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For Teachers
For Teachers

Week 6: Chapter 6

"By abandoning the rote teaching of algorithms, we are not asking children to learn less, we are asking them to learn more. We are asking them to mathematize, to think like mathematicians, to look at the numbers before they calculate" (Fosnot 102)

We halt students learning when when we bring them right to the algorithm and force them to learn/memorize a procedure to solve a problem. When allowing them to construct their own strategy and then have the conversation to lead them to the intended learning will have a longer lasting effect on their learning.

Week 9: Chapter 9

As an educator we seem to come out of teacher's college knowing a lot of theory and know/can identify what the curriculum expectations are. Having said this, it is such a superficial version of what the intended outcomes are. The strategies, the big ideas and the tools are so much bigger deeper than what you see or read at first glance. Don't be afraid to let the students lead and learn something from them :)

Week 7: Chapter 7

Using mini lessons or mental math sessions has really opened up a new way of thinking and seeing mathematics. Taking the time to intentionally teach students various strategies and how to use different tools to help them solve mental math problems is very beneficial. Students can build on these strategies and their conceptual understanding begins to solidify.

Week 8: Chapter 8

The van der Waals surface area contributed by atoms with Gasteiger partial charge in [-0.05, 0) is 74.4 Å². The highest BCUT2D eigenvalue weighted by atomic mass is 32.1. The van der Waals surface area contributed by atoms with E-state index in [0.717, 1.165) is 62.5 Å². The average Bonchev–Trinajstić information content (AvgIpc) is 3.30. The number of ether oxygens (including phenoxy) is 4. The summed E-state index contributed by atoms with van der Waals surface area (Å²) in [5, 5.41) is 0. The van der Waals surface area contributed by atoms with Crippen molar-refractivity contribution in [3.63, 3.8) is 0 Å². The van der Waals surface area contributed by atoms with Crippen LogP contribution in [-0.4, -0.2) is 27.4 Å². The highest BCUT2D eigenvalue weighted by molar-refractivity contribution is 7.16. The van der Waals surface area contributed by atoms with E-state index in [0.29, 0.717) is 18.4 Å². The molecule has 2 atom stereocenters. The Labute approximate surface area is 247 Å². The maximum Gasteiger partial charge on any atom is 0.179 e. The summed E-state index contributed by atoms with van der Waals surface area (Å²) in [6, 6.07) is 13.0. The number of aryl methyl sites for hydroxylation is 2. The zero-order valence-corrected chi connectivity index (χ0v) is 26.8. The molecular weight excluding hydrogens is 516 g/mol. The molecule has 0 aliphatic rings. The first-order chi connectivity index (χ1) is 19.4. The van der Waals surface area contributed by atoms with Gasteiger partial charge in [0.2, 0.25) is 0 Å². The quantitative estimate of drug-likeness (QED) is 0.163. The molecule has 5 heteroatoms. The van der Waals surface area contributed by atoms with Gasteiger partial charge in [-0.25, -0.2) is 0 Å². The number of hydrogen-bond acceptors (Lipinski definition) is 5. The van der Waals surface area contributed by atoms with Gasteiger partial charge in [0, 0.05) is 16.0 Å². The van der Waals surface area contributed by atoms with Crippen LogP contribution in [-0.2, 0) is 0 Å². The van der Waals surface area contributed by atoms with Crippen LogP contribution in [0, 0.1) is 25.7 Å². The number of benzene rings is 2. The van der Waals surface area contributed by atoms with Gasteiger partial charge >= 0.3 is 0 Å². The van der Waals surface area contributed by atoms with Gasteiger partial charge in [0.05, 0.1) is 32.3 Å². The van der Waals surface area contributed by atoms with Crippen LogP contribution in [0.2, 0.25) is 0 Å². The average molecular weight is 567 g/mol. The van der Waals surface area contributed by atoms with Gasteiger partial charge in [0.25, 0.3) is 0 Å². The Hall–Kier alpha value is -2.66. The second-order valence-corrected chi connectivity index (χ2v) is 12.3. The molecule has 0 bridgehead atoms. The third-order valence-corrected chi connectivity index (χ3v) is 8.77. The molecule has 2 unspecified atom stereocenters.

Assessment should drive instruction, therefore our instruction should be purposeful, build on the previous lesson in a sequential way. Assessments should be varied as well so that students have various ways of showing they know and be able to articulate what it is that they know and how they know it.

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Week 5, May 8: Chapter 5

Such a great talk tonight, I love that this is a topic of focus because I think that a lot of the time we pay lip service to the use of math tools and models; we see them being used in the classrooms but to what end are we using them.

What is our understanding about mathematical models?
- represent relationships
- mental maps used to organize, explore and solve problems
- need to move from models of thinking to models for thinking
- models need to be constructed by students

Week 4 : May 1, Chapter 4

This week's session was very interesting and re-affirming in terms of conversations I have been a part of with educators over the last few years. Cathy states that simply using open problems is not the same as carefully crafting sequences of problems to ensure progressive development. If we do not pay attention to the developmental sequence, students will fall through the cracks. We are at that point in the school year where we are looking ahead to next year and discussing how we can address our approach to teaching mathematics in being more critical in our choices of resources and tools. We will be taking time to reflect on some other points raised by Cathy such as how much time do we as teacher spend talking (explaining, showing, having students practice), how much support are we providing to students (are we robbing them of deep learning and a sense of empowerment by giving them the answer?)

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#mathematizethis: fractions
#mathematizethis: fractions

Somehow I missed the link to the website she recommended for some problem solving. (Tuesday May 30). Anyone have that?
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